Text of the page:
If you see the title Girl in Disguise, the new book by Greer MacAllister, you could be forgiven for assuming that it’s just another book with “girl” in the title, trying to cash in on the popularity of books like Gone Girl and The Girl on the Train. But if you pass the book by because of that mistaken impression, you’d be depriving yourself of a very different kind of experience: the pleasure of reading a book based on a real life historical figure who had some pretty outrageous adventures.
Kate Warne, the protagonist of Girl in Disguise, was a real person who lived in the middle of the 19th century. A widow with no money, no connections, and little education, Kate didn’t have a lot of prospects in 1856 Chicago, but what she lacked in money and polish she made up for in guts and intelligence. She had the nerve to approach Allan Pinkerton, founder of the famous detective agency, and persuade him that he needed to hire her as an operative, and she succeeded. She had a skill for disguise and manipulation, and could make herself believable as all kinds of women, from Southern belles to prostitutes, from society ladies to servants, and because of her talents and her quick wits, she was able to infiltrate all aspects of Chicago society and track down criminals and would-be criminals with aplomb.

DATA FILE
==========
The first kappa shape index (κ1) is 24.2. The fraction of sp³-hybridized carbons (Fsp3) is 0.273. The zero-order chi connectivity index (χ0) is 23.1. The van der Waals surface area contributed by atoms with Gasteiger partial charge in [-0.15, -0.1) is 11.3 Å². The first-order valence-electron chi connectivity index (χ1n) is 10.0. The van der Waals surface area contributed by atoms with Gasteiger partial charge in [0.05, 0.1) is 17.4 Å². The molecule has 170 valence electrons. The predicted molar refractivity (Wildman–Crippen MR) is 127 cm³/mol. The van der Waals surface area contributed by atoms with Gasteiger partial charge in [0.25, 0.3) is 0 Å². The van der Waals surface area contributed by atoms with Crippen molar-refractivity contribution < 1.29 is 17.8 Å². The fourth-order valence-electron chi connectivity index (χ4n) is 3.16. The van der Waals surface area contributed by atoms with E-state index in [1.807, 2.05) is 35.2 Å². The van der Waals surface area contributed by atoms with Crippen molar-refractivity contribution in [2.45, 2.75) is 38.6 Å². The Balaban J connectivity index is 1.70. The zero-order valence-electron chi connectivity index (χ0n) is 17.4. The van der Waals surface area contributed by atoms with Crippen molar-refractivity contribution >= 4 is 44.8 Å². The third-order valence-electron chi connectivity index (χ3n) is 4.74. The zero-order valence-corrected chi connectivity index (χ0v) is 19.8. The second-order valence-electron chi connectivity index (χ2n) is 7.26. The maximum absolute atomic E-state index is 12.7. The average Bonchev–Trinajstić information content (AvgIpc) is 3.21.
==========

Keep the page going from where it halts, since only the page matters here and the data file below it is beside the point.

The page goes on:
Naturally, as a woman in a man’s profession before and during the Civil War, Kate had to deal with her co-workers’ attitudes in addition to the dangers of her actual job, but the same nerve and intelligence that got her the job in the first place allowed her to deal with their sexism and their assumptions about what she could and couldn’t do.
This is the best kind of historical fiction: well-researched and imagined (unfortunately there aren’t many primary sources about Kate Warne, since many of the Pinkerton records were destroyed in the Chicago Fire, but the author used what was available and worked from there), and great fun to read. If you enjoyed Girl Waits with Gun, you’re going to love this one.